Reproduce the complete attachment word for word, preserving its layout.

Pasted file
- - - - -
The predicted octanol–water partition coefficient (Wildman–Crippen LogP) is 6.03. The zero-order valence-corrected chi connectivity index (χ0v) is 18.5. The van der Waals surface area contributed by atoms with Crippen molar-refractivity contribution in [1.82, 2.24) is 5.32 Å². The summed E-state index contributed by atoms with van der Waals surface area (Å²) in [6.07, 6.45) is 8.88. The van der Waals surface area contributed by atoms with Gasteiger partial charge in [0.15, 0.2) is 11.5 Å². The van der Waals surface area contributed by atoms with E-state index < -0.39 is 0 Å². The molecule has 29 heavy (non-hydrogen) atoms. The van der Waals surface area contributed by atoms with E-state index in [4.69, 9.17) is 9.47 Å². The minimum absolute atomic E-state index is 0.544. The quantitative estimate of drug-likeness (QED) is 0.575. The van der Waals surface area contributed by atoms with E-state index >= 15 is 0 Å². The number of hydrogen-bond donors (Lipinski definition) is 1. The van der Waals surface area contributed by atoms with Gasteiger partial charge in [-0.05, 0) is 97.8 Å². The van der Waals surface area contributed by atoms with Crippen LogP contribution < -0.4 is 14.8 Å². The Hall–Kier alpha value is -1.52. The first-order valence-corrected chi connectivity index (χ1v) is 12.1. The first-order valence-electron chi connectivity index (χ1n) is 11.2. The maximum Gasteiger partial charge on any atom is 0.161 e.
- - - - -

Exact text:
The predicted octanol–water partition coefficient (Wildman–Crippen LogP) is 6.03. The zero-order valence-corrected chi connectivity index (χ0v) is 18.5. The van der Waals surface area contributed by atoms with Crippen molar-refractivity contribution in [1.82, 2.24) is 5.32 Å². The summed E-state index contributed by atoms with van der Waals surface area (Å²) in [6.07, 6.45) is 8.88. The van der Waals surface area contributed by atoms with Gasteiger partial charge in [0.15, 0.2) is 11.5 Å². The van der Waals surface area contributed by atoms with E-state index < -0.39 is 0 Å². The molecule has 29 heavy (non-hydrogen) atoms. The van der Waals surface area contributed by atoms with E-state index in [4.69, 9.17) is 9.47 Å². The minimum absolute atomic E-state index is 0.544. The quantitative estimate of drug-likeness (QED) is 0.575. The van der Waals surface area contributed by atoms with E-state index >= 15 is 0 Å². The number of hydrogen-bond donors (Lipinski definition) is 1. The van der Waals surface area contributed by atoms with Gasteiger partial charge in [-0.05, 0) is 97.8 Å². The van der Waals surface area contributed by atoms with Crippen LogP contribution < -0.4 is 14.8 Å². The Hall–Kier alpha value is -1.52. The first-order valence-corrected chi connectivity index (χ1v) is 12.1. The first-order valence-electron chi connectivity index (χ1n) is 11.2. The maximum Gasteiger partial charge on any atom is 0.161 e.